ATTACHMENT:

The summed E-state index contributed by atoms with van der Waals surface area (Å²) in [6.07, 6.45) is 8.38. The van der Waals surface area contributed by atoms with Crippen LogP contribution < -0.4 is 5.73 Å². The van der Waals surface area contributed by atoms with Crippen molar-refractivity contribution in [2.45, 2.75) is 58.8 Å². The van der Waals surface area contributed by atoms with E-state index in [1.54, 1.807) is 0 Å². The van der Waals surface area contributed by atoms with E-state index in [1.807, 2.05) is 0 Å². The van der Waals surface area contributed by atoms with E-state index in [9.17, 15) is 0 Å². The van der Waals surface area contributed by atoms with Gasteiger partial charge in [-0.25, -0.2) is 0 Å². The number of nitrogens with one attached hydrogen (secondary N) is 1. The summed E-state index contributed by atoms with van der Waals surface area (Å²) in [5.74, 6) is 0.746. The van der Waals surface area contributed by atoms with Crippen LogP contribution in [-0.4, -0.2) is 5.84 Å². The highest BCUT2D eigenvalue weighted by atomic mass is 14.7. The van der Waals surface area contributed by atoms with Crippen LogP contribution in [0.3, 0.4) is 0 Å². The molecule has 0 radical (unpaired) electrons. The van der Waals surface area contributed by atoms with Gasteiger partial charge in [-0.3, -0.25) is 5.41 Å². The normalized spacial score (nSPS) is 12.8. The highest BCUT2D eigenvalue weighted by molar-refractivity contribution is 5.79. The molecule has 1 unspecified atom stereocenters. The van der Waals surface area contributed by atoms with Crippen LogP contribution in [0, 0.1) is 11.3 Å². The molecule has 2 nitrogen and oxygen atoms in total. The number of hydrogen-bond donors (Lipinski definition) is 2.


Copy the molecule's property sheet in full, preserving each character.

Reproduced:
The summed E-state index contributed by atoms with van der Waals surface area (Å²) in [6.07, 6.45) is 8.38. The van der Waals surface area contributed by atoms with Crippen LogP contribution < -0.4 is 5.73 Å². The van der Waals surface area contributed by atoms with Crippen molar-refractivity contribution in [2.45, 2.75) is 58.8 Å². The van der Waals surface area contributed by atoms with E-state index in [1.54, 1.807) is 0 Å². The van der Waals surface area contributed by atoms with E-state index in [1.807, 2.05) is 0 Å². The van der Waals surface area contributed by atoms with E-state index in [9.17, 15) is 0 Å². The van der Waals surface area contributed by atoms with Gasteiger partial charge in [-0.25, -0.2) is 0 Å². The number of nitrogens with one attached hydrogen (secondary N) is 1. The summed E-state index contributed by atoms with van der Waals surface area (Å²) in [5.74, 6) is 0.746. The van der Waals surface area contributed by atoms with Crippen LogP contribution in [-0.4, -0.2) is 5.84 Å². The highest BCUT2D eigenvalue weighted by atomic mass is 14.7. The van der Waals surface area contributed by atoms with Crippen LogP contribution in [0.3, 0.4) is 0 Å². The molecule has 0 radical (unpaired) electrons. The van der Waals surface area contributed by atoms with Gasteiger partial charge in [-0.3, -0.25) is 5.41 Å². The normalized spacial score (nSPS) is 12.8. The highest BCUT2D eigenvalue weighted by molar-refractivity contribution is 5.79. The molecule has 1 unspecified atom stereocenters. The van der Waals surface area contributed by atoms with Crippen LogP contribution in [0, 0.1) is 11.3 Å². The molecule has 2 nitrogen and oxygen atoms in total. The number of hydrogen-bond donors (Lipinski definition) is 2.